Career Story: Pastry Chef For Retail And Wholesale Food Service

Pastry Chef For Retail And Wholesale Food Service

Job Title: Pastry Chef/Manager

Type of Company: I work for a retail and wholesale food service.

Education: Middlesex Community College •• Delpin's Gourmandise School of Pastry •• Serve Safe Sanitation Certification

Previous Experience: I worked in restaurants my entire working life before I decided to go to school to become a chef.

Job Tasks: I produce pastry for wholesale and retail sales. I oversee employees, create production schedules and run the facility. I have to maintain stock, supplies and keep an eye on inventory. I have to stay on top of the freshness and rotation of all my supplies and finished products. I have to organize all the orders for wholesale. We must always be ready for walk-in health inspections. I take care of all customer service issues through out the day. I am responsible for cashing out all the daily sales at the end of the day.

Best and Worst Parts of the Job: The best part of my job? It is a lot of fun to cook for a living. There aren't many people who can say they turned their hobby in to a career.

The worst part is all the extra hours needed around the holidays. The long hours are really hard on your body (physically) and you miss out on a lot of the holiday joys with friends and family. It is an on-your-feet type of job and the conditions are not always the greatest. The kitchen is hot, especially in the summer. The pastry department in many kitchens is often the smallest area, sometimes only getting a small table in the corner and a shelf or two in the fridge. Pastry chefs are often called in to the kitchen to help out during a rush but usually don't get a lot of help when they need it. During cut-backs, the pastry chef is often let go because the chefs usually have at least some basic training in pastry and can usually make something to pass off on a daily basis.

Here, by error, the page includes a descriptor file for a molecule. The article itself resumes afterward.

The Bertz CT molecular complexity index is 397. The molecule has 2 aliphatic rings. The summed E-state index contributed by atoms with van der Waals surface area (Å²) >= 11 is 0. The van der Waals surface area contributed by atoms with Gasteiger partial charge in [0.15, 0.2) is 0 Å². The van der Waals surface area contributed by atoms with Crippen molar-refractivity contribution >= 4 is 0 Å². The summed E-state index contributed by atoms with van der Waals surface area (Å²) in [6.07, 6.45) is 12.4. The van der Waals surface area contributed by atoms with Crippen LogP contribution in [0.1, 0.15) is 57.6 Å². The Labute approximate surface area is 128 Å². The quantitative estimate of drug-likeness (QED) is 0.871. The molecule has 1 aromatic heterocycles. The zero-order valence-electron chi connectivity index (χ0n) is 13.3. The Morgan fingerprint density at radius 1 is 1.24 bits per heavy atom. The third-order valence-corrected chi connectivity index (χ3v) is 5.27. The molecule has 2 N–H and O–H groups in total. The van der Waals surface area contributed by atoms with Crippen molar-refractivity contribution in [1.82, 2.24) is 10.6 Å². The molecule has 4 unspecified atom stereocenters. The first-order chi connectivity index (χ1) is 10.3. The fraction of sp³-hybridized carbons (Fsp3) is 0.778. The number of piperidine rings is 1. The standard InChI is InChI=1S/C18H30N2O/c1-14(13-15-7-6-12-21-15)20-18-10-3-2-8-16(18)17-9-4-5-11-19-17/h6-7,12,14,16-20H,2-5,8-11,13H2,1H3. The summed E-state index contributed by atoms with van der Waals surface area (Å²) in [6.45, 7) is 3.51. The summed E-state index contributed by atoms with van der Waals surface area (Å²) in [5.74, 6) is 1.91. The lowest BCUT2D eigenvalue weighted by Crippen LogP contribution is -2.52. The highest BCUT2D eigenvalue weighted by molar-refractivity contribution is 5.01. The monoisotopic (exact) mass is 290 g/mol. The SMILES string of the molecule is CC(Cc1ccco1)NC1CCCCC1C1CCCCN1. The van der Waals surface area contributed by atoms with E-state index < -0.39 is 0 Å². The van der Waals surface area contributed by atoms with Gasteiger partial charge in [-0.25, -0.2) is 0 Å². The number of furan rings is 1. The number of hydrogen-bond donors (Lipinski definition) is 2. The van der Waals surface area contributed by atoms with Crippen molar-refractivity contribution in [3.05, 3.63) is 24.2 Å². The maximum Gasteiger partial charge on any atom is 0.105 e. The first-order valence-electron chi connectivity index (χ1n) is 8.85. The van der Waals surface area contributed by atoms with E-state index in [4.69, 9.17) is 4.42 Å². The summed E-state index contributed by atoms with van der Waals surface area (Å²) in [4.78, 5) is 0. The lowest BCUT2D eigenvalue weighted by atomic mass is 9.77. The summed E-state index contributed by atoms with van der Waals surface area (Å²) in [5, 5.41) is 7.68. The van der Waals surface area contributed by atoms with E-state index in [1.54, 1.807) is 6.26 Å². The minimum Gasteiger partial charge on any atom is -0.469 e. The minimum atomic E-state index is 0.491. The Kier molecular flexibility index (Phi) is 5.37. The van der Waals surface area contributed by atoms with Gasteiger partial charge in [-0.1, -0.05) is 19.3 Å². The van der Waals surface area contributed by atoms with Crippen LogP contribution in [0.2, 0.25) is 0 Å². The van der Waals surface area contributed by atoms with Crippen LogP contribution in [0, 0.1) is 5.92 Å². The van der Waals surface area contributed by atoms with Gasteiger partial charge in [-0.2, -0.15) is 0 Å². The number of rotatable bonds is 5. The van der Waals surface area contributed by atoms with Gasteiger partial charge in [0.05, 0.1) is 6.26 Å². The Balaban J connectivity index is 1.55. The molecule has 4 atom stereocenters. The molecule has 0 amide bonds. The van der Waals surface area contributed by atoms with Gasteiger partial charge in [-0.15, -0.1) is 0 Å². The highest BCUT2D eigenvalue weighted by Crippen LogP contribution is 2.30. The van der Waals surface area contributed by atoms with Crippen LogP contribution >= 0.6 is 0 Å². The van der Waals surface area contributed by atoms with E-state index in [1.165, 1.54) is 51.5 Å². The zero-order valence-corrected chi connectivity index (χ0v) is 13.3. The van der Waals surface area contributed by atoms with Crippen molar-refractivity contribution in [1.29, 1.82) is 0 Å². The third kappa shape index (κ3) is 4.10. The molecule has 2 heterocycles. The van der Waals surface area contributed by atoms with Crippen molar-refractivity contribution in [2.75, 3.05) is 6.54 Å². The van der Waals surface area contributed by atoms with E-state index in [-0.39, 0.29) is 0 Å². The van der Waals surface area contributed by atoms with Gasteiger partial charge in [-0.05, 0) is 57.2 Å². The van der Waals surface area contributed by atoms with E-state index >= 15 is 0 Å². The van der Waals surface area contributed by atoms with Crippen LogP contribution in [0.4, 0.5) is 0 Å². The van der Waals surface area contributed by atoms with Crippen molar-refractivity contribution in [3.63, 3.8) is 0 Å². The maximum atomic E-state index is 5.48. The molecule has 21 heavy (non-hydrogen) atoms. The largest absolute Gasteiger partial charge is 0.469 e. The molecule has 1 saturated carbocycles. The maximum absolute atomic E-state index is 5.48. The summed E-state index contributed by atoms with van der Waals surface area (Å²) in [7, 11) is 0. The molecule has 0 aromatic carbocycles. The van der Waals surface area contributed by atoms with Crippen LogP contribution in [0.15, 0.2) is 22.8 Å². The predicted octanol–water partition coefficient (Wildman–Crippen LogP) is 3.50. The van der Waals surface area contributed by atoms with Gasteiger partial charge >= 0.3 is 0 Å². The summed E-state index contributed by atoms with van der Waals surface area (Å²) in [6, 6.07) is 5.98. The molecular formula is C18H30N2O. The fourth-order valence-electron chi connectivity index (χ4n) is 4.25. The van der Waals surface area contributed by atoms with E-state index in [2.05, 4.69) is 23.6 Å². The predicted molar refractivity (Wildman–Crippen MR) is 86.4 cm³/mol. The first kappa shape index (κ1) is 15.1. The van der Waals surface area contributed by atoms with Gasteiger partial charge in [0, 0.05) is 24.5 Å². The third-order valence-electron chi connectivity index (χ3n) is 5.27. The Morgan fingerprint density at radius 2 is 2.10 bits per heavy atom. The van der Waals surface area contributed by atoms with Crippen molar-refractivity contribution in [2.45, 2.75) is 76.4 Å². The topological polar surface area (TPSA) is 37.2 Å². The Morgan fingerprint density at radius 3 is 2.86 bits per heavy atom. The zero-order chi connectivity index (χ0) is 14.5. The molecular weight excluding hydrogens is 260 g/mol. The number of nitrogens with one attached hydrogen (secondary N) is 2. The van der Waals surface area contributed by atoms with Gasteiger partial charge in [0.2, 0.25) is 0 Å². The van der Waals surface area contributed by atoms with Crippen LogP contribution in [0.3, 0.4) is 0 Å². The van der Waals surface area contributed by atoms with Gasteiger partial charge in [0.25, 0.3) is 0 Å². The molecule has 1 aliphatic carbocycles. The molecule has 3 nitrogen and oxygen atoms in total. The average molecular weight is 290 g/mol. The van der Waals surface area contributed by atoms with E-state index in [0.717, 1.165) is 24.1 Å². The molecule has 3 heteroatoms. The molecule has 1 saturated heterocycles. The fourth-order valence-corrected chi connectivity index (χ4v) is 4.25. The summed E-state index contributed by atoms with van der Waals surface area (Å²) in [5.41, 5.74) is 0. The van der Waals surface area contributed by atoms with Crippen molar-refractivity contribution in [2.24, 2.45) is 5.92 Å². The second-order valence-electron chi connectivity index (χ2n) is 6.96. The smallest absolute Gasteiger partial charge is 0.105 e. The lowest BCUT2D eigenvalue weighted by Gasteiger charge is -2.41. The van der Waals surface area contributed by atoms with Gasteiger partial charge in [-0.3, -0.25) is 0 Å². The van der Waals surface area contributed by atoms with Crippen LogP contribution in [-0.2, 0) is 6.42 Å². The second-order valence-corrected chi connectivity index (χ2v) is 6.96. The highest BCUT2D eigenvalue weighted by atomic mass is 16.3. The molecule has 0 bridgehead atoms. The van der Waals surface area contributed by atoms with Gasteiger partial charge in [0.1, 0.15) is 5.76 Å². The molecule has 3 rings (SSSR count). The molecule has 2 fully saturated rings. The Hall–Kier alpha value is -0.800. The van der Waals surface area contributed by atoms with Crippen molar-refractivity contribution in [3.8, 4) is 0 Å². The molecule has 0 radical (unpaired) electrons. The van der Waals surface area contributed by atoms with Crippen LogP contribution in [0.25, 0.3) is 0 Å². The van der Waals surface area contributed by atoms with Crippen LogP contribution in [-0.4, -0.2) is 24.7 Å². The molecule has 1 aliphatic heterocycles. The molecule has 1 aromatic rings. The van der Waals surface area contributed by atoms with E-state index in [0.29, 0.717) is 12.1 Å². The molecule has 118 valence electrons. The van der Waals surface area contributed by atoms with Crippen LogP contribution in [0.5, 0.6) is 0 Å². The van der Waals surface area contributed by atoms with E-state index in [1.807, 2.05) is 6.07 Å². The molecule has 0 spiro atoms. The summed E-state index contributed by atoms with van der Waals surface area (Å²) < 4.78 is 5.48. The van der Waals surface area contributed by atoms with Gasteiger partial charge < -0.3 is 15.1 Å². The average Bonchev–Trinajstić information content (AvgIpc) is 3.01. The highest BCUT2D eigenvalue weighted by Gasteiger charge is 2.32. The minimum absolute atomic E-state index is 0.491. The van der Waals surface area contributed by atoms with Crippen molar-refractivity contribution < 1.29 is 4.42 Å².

Job Tips: You don't need to go to an expensive school to get your foot in the door. You absolutely have to work your way from the ground up. There might be a handful of people who make good money, but the average pay is not great. Don't waste your money on Culinary Institute of America or Johnson and Wales. You probably won't be able to pay off your student loans!!

Additional Thoughts: This is a VERY physical job. You are on your feet all day long and all the equipment and supplies are very heavy (think 100 pound bags of flour and sugar). I have major back injuries due to the nature of business.

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